The mosquito-borne parasites that cause human malaria and make it particularly lethal have a unique ability to evade destruction by the body’s immune system, diminishing its ability to develop immunity and fight the infection, a Yale study has found. The study appears in the Online Early Edition of the Proceedings of the National Academy of Sciences.
One of the biggest problems in controlling malaria in regions of high transmission, where it continues to account for over one million deaths yearly, is that protective immunity against re-infection does not occur. It is believed that inadequate formation and maintenance of infection-fighting memory T-cells are at the root of this immune malfunction. This phenomenon also frustrates efforts to develop effective malaria vaccines.
It’s known that malaria causes a highly inflammatory response in infected individuals that leads to the deadly clinical complications of anemia and cerebral disease. The Yale research team learned that the parasites produce their own version of a human cytokine, or immune hormone, which directs the inflammatory response during malaria. They also discovered that this cytokine, called PMIF, incapacitates the anti-malaria, memory T-cell immune response.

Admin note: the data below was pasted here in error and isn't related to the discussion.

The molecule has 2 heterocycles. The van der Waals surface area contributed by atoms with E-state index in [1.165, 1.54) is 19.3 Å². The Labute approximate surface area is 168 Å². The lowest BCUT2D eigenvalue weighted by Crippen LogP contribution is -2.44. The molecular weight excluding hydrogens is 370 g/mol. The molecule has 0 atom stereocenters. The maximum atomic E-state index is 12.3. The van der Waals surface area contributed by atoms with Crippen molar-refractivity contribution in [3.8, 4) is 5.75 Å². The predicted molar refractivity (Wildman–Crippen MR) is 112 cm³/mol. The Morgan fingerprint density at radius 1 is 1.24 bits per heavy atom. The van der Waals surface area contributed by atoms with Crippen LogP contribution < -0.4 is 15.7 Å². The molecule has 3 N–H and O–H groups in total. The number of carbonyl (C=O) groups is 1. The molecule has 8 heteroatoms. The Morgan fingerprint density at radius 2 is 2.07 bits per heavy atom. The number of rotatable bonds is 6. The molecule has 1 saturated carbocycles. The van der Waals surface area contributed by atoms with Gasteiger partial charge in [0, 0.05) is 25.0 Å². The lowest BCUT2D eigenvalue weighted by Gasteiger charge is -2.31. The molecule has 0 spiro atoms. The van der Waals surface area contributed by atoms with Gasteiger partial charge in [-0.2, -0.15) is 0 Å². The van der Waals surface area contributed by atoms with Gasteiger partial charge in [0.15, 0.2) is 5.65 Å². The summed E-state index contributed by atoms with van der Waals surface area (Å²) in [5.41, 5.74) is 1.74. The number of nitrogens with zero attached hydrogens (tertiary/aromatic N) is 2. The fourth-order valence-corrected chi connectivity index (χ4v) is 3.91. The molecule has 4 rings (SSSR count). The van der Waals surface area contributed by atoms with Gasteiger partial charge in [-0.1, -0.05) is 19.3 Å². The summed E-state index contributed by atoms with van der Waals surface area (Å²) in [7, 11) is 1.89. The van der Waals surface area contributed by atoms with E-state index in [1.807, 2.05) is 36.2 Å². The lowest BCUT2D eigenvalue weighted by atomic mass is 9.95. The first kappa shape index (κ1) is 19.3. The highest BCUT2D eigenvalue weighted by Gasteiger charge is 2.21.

Using a genetically modified strain of the malaria parasite in mice, the Yale team found that PMIF causes host T-cells to develop into short-lived effector cells rather than protective memory cells. The short-lived cells die during the infection, and the long-lived memory T-cells are not produced in adequate numbers to combat the infection or to protect from re-infection, which occurs repeatedly in malaria-endemic regions.
“These findings indicate that malaria parasites actively interfere with the development of immunological memory, and may account for the inhibition of protective immune responses in human malaria,” said Rick Bucala, M.D., professor of internal medicine, pathology, and epidemiology and public health at Yale School of Medicine. “This knowledge will help us identify specific therapies that can protect anti-malarial T-cells from death and improve an individual’s immune response to infection or to vaccination.”
The published work was the graduate thesis of Yale student Tiffany Sun. Additional authors are Thomas Holowka, Yan Song, Swen Zierow, Lin Leng, Jason Griffith and Elias Lolis of Yale; Yibang Chen and Huabao Xiong of Mount Sinai School of Medicine; Mehdi Nouraie and Victor R. Gordeuk of Howard University; Philip E. Thuma of the Malaria Institute at Macha, Zambia; Chris J. Janse and Kevin Augustijn of Leiden University, The Netherlands.
The research was supported by the National Science Foundation, the National Institutes of Health, and the Netherlands Organization for Scientific Research.